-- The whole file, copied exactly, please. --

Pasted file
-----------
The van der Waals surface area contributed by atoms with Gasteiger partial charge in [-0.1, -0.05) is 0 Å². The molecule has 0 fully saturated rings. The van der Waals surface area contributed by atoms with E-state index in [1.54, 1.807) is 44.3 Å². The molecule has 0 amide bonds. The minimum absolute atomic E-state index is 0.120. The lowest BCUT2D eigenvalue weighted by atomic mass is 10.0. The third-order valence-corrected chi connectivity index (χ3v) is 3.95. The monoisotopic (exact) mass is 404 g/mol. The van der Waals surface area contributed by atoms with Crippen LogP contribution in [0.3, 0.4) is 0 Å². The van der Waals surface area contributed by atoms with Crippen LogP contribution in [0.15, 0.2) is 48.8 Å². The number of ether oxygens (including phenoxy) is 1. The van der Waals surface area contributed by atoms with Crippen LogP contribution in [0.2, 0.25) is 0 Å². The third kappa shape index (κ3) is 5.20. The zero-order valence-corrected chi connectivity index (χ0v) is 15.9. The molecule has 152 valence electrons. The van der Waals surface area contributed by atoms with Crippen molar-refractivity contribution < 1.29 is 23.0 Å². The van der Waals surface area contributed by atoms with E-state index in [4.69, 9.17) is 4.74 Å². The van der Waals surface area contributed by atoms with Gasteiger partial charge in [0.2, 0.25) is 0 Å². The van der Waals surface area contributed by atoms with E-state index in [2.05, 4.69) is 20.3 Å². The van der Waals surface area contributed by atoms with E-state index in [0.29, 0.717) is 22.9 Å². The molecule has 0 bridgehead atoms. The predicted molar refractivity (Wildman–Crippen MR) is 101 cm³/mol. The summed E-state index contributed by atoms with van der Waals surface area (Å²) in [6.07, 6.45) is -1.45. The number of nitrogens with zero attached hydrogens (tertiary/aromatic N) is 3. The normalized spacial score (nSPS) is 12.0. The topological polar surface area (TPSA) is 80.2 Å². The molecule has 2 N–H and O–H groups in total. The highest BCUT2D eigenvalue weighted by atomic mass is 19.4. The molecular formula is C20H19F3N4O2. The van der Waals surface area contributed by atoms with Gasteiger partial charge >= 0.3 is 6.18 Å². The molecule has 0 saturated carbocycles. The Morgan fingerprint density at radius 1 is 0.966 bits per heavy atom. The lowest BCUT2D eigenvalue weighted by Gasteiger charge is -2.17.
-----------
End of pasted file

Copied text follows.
The van der Waals surface area contributed by atoms with Gasteiger partial charge in [-0.1, -0.05) is 0 Å². The molecule has 0 fully saturated rings. The van der Waals surface area contributed by atoms with E-state index in [1.54, 1.807) is 44.3 Å². The molecule has 0 amide bonds. The minimum absolute atomic E-state index is 0.120. The lowest BCUT2D eigenvalue weighted by atomic mass is 10.0. The third-order valence-corrected chi connectivity index (χ3v) is 3.95. The monoisotopic (exact) mass is 404 g/mol. The van der Waals surface area contributed by atoms with Crippen LogP contribution in [0.3, 0.4) is 0 Å². The van der Waals surface area contributed by atoms with Crippen LogP contribution in [0.15, 0.2) is 48.8 Å². The number of ether oxygens (including phenoxy) is 1. The van der Waals surface area contributed by atoms with Crippen LogP contribution in [0.2, 0.25) is 0 Å². The third kappa shape index (κ3) is 5.20. The zero-order valence-corrected chi connectivity index (χ0v) is 15.9. The molecule has 152 valence electrons. The van der Waals surface area contributed by atoms with Crippen molar-refractivity contribution < 1.29 is 23.0 Å². The van der Waals surface area contributed by atoms with E-state index in [4.69, 9.17) is 4.74 Å². The van der Waals surface area contributed by atoms with Gasteiger partial charge in [0.2, 0.25) is 0 Å². The van der Waals surface area contributed by atoms with E-state index in [2.05, 4.69) is 20.3 Å². The van der Waals surface area contributed by atoms with E-state index in [0.29, 0.717) is 22.9 Å². The molecule has 0 bridgehead atoms. The predicted molar refractivity (Wildman–Crippen MR) is 101 cm³/mol. The summed E-state index contributed by atoms with van der Waals surface area (Å²) in [6.07, 6.45) is -1.45. The number of nitrogens with zero attached hydrogens (tertiary/aromatic N) is 3. The normalized spacial score (nSPS) is 12.0. The topological polar surface area (TPSA) is 80.2 Å². The molecule has 2 N–H and O–H groups in total. The highest BCUT2D eigenvalue weighted by atomic mass is 19.4. The molecular formula is C20H19F3N4O2. The van der Waals surface area contributed by atoms with Gasteiger partial charge >= 0.3 is 6.18 Å². The molecule has 0 saturated carbocycles. The Morgan fingerprint density at radius 1 is 0.966 bits per heavy atom. The lowest BCUT2D eigenvalue weighted by Gasteiger charge is -2.17.